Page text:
Tour of a Middle Class House in Ancient Egypt

When historians discuss ancient Egypt, they often talk about how the pharaohs lived. Thanks to excavations at places like Deir el Medina, however, we know some things about the ancient Egyptian middle class. Deir el Medina was a village that housed craftsmen who worked on New Kingdom tombs of the Egyptian upper classes. Architects, carpenters, and other workers lived in this village with their families near the Valley of the Kings.


Necropolis workmen’s village, Deir el Medina. Photo by Roland Unger.

Houses in the village were made of adobe brick. The houses stayed cool because windows were built into small rectangles and were high up on the walls to keep out direct sunlight. Doors were made of wood, and some could be locked from the inside. A would-be thief could easily break the fragile locks, but most workers in ancient Egypt had few goods to steal.

If you could walk into one of the workers’ homes, you would enter the hall first. This was a place where visitors were welcomed. You might compliment the lady of the house on the colorful drawings and shapes painted on the walls. This room would also have an altar to Bes, the goddess who protected families.

If your guest invited you to come farther into the home, you would enter the family space. This was the central room of the house where family members gathered each day. Most ancient Egyptians couldn’t afford furniture, though some of the workers’ families may have had wooden tables or stools in their family rooms. The room also had long benches built into the walls which were used as sofas or beds. Mats used for sleeping might also be in this room.

The house also had a basement for food storage, though guests probably didn’t go in there often.

In the back of the house was the kitchen. In ancient Egypt, this was one of the most important and busiest rooms. Here you would find a built-in clay oven and spaces for cooking utensils. Some ancient Egyptians even had a primitive refrigerator. They placed pottery filled with beverages in a pit deep in the ground. A tiny roof was placed over it to keep the drinks cool. Since the most common ancient Egyptian drink was beer, your guest would likely offer you one from his pit on a hot day.

Privacy was an unknown concept for the ancient Egyptian middle class. Their houses were small and usually only one story. Kids and adults didn’t have separate bedrooms. Ancient Egyptians also lived very close to their neighbors. There were no “backyards” because the next home was just feet away.


Discoveries in King Tut’s Tomb

On January 3, 1924, Howard Carter discovered the sarcophagus [a coffin made of stone] of the Egyptian pharaoh Tutankhamen. He had uncovered the pharaoh’s tomb two years before, but there were many different chambers inside. Carter’s team cleared these chambers, stuffed with furniture, clothing, and other items, before they entered the actual burial chamber. In the first few chambers, Carter said he found “strange animals, statues, and gold—everywhere the glint of gold.” So many items filled the tomb that it took Carter ten years to record everything inside.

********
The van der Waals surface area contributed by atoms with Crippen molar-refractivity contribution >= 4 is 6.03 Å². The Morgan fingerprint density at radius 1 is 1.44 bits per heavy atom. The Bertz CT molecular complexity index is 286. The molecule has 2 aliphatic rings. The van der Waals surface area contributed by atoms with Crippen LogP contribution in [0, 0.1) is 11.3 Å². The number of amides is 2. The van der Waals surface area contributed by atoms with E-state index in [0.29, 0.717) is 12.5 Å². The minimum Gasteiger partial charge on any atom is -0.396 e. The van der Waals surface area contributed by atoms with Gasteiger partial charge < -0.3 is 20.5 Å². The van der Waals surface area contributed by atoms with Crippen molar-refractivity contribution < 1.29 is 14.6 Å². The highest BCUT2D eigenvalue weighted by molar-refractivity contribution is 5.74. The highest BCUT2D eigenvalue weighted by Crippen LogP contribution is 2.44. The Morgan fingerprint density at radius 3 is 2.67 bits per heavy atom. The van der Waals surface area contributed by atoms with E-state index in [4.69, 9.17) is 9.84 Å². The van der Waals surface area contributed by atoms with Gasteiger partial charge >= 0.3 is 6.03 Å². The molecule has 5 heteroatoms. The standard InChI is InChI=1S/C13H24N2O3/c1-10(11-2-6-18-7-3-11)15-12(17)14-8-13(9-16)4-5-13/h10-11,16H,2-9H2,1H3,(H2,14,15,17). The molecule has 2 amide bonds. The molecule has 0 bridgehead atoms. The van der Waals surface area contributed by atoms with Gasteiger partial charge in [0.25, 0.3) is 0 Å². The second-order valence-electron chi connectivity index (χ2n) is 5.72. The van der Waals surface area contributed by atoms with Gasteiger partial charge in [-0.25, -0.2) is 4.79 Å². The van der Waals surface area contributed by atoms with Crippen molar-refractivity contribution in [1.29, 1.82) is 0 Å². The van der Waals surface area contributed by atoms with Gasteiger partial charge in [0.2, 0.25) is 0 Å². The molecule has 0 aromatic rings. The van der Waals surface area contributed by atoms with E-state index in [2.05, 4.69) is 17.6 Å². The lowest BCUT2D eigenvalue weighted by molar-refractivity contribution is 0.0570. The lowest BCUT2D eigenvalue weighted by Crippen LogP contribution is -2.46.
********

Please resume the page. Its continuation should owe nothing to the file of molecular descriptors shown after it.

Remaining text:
The sarcophagus was considered the most spectacular discovery of Carter’s excavation. Finding a burial chamber of an Egyptian pharaoh still intact was a rarity already in the 1920s. Tomb robbers often tore coffins open because dead Egyptian rulers wore valuable jewelry under the mummy wrappings. Fortunately, Tutankhamen’s tomb remained hidden by debris from the excavation of another nearby tomb. Robbers didn’t have the chance to get this far into the tomb.


Howard Carter opening mummy of King Tut, 1925

Howard Carter opening mummy of King Tut


Inside the stone sarcophagus lay three smaller coffins. The first two were wooden but covered in gold. The final coffin, made of solid gold, held the body of the pharaoh. Its worth is estimated at over a million dollars. Inside this coffin lay the body of the pharaoh with his face covered in the now famous golden mask. Carter wrote, “The contents [of the coffin] were completely covered with linen shrouds. As the last shroud was removed a gasp of wonderment escaped our lips, so gorgeous was the sight that met our eyes; a golden effigy of the boy-king of most magnificent workmanship.”

Unfortunately, Tutankhamen’s body was in poor condition because of the ancient practice of pouring perfumes and oils over the mummy during the embalming process. Over time, the oils caused the pharaoh’s body to stick to the inside of the coffin. The golden mask covering King Tut’s face was also glued down; however, once Carter freed the mask with hot knives, he discovered that the mask had protected the pharaoh’s face.

Thanks to this preservation, later scientists successfully performed an autopsy. The test suggested that the pharaoh died at age eighteen, perhaps of a head injury. Exactly how he died is still debated among Egyptologists. Theories range from murder to an accidental wound which doctors at the time could not heal.